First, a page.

Confessions of a Country House Tour Guide

Ashdown 1 Nicola here. Now that we are into May, I’ve restarted my volunteering at Ashdown House, the 17th century hunting lodge in Oxfordshire where I work for the National Trust. It’s a great pleasure to be back, not least because we have only been open intermittently during the last two years of the pandemic and I really missed being in one of my favourite places.

I love visiting historic houses myself and when I go, I’m always curious to see the tour guides and volunteers in action. So often, things seem to run so smoothly yet when you’re behind the scenes you know it isn’t always the case at all. As with organising anything, there’s mad paddling going on below the surface!

I’ve worked at Ashdown for 20 years now. For years I drove past the stunning little 17th century white stone house that sat looking mysterious in the middle of a wood. I wondered a lot about its history but I always seemed too busy to visit. It was seldom open to the public and then only by guided tour. However when I gave up my job to become a full time author I was looking for something to do that would get me out of the house and meeting real people. Since history was my obsession, volunteering with the National Trust seemed like a good option.

Read more

My Tudor House is Falling Down!

Exterior LMHNicola here and today I'm sharing a visit I did recently to an amazing country house. Just to the side of a busy main road in Cheshire, surrounded by houses and traffic, lies a throwback to another time. It’s called Little Moreton Hall and whilst it’s not a stately home it certainly isn’t that small either. Built 500 years ago, it’s a time traveller from the Tudor era to the present. It was built to impress; a half-timbered house with decorative timber, plasterwork, painting and glazing that is totally dazzling.

I hadn’t been to Little Moreton Hall since I was a child and it’s a tribute to what an amazing place it is that I remember it so well. It was wonderful to revisit it. My first thought when I saw it, though, was to wonder how on earth it had managed to stand for so long. It looks like a house that is crumpling under its own weight. It bends, sags and buckles and the floors and walls are nowhere near straight. It is extraordinary.

Read more

Lyveden New Bield – Visiting “An Interrupted Dream”

Lyveden 1Nicola here, with another of my summer historic house travelogues. I finished my latest manuscript a week ago and in traditional fashion celebrated by cleaning the house and doing some ironing. As regular readers of the Wench blog will know, this is the time we all catch up on the thousand and one things that get neglected whilst we are in our writing caves desperately trying to get to The End. Much as a city break in Europe or even a trip to the seaside might sound nice, it’s usually the mundane things that claim our attention, partly because we don’t have energy left for much else but also because we urgently need some clean clothes.  However, when my husband tempted me with a visit to one of my favourite historical sites, I felt a lot more enthused for that than for ironing! So it was that on a baking hot day we set off very early in the morning for Northamptonshire and the intriguing Lyveden New Bield.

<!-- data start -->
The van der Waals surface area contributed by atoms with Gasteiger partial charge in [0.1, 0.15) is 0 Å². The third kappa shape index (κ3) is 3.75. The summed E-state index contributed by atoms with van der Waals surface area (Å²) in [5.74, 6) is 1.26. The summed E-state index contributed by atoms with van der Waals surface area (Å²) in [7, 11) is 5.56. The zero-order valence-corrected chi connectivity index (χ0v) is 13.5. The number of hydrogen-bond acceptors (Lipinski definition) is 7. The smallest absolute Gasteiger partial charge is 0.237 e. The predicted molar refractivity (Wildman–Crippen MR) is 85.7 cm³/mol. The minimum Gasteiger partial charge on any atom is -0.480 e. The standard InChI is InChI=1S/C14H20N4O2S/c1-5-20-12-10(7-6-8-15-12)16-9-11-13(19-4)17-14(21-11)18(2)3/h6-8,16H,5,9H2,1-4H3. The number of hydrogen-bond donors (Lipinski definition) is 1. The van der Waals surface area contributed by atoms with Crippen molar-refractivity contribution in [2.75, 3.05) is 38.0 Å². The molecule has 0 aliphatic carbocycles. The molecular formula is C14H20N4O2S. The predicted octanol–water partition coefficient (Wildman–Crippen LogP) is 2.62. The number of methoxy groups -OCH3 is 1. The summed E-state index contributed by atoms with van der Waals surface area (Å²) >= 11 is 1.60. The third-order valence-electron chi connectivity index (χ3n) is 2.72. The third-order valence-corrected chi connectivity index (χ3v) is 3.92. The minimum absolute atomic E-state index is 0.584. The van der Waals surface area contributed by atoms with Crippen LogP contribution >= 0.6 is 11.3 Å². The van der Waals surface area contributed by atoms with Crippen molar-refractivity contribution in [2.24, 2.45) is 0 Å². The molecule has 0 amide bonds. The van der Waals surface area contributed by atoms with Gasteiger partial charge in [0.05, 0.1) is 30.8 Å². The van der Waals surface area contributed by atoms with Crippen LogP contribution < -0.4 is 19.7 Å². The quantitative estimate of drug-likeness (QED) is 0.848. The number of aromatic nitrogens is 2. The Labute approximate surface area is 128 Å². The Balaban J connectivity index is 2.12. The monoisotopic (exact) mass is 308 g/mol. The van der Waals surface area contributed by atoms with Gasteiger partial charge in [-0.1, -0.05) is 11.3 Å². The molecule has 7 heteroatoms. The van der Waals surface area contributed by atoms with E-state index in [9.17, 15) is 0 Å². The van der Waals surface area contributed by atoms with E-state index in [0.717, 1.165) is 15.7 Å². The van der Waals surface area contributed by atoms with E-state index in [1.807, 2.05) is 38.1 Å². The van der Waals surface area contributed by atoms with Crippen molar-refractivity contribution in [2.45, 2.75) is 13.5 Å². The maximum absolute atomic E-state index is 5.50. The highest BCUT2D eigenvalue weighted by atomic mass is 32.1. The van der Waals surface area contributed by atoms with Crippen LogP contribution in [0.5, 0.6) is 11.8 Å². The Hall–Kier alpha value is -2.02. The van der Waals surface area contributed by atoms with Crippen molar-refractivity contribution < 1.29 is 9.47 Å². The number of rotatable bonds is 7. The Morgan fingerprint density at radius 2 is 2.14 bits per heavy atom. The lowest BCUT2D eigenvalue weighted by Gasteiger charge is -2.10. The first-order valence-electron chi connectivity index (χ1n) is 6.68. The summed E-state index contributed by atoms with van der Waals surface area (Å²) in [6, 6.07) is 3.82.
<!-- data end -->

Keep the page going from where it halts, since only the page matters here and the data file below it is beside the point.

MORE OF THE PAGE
Lyveden, like so many country houses, occupies an isolated position. It’s set Lyveden deckchairs the middle of the glorious Northamptonshire countryside and as you approach, you see what looks like a ruin standing alone in a field. It’s an extraordinary sight. The house was the dream of Sir Thomas Tresham, a Tudor knight who was a staunch Catholic. He was a wealthy landowner who moved in the highest social circles in the county but although he was ruthlessly efficient in managing his estates to produce profit, he was also very extravagant and pursued a lavish lifestyle. It was, however, the heavy fines levied on him for following the Catholic faith that were eventually to lead to his financial downfall.

Read more